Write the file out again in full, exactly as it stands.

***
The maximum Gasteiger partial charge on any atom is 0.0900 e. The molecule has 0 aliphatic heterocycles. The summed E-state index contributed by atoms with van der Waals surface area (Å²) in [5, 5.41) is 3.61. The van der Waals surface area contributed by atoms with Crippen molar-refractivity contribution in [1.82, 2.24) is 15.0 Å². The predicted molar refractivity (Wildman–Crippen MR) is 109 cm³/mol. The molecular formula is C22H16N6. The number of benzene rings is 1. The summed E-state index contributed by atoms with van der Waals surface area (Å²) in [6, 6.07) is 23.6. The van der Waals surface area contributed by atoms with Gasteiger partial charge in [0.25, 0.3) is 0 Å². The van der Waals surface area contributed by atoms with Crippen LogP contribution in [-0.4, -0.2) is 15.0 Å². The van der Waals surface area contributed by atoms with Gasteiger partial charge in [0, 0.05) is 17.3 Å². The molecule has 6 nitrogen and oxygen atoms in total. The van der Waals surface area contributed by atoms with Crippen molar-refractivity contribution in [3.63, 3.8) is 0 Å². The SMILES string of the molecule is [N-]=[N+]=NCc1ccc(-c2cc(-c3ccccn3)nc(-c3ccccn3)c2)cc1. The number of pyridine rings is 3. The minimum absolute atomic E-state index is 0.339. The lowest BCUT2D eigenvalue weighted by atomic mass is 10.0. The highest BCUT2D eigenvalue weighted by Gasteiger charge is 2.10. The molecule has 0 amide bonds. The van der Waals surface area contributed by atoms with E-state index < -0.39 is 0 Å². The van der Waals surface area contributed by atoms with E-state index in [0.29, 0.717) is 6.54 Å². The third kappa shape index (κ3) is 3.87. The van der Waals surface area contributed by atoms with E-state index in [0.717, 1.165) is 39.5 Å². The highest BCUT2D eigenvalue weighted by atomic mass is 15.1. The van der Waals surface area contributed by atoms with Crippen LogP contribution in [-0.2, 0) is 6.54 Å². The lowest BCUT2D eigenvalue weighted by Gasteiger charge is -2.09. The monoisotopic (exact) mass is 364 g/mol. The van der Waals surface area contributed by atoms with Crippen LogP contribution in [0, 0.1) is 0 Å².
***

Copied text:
The maximum Gasteiger partial charge on any atom is 0.0900 e. The molecule has 0 aliphatic heterocycles. The summed E-state index contributed by atoms with van der Waals surface area (Å²) in [5, 5.41) is 3.61. The van der Waals surface area contributed by atoms with Crippen molar-refractivity contribution in [1.82, 2.24) is 15.0 Å². The predicted molar refractivity (Wildman–Crippen MR) is 109 cm³/mol. The molecular formula is C22H16N6. The number of benzene rings is 1. The summed E-state index contributed by atoms with van der Waals surface area (Å²) in [6, 6.07) is 23.6. The van der Waals surface area contributed by atoms with Gasteiger partial charge in [0.25, 0.3) is 0 Å². The van der Waals surface area contributed by atoms with Crippen LogP contribution in [-0.4, -0.2) is 15.0 Å². The van der Waals surface area contributed by atoms with Gasteiger partial charge in [0, 0.05) is 17.3 Å². The molecule has 6 nitrogen and oxygen atoms in total. The van der Waals surface area contributed by atoms with Crippen molar-refractivity contribution in [3.63, 3.8) is 0 Å². The SMILES string of the molecule is [N-]=[N+]=NCc1ccc(-c2cc(-c3ccccn3)nc(-c3ccccn3)c2)cc1. The number of pyridine rings is 3. The minimum absolute atomic E-state index is 0.339. The lowest BCUT2D eigenvalue weighted by atomic mass is 10.0. The highest BCUT2D eigenvalue weighted by Gasteiger charge is 2.10. The molecule has 0 amide bonds. The van der Waals surface area contributed by atoms with E-state index < -0.39 is 0 Å². The van der Waals surface area contributed by atoms with E-state index in [0.29, 0.717) is 6.54 Å². The third kappa shape index (κ3) is 3.87. The van der Waals surface area contributed by atoms with E-state index in [0.717, 1.165) is 39.5 Å². The highest BCUT2D eigenvalue weighted by atomic mass is 15.1. The van der Waals surface area contributed by atoms with Crippen LogP contribution in [-0.2, 0) is 6.54 Å². The lowest BCUT2D eigenvalue weighted by Gasteiger charge is -2.09. The monoisotopic (exact) mass is 364 g/mol. The van der Waals surface area contributed by atoms with Crippen LogP contribution in [0, 0.1) is 0 Å².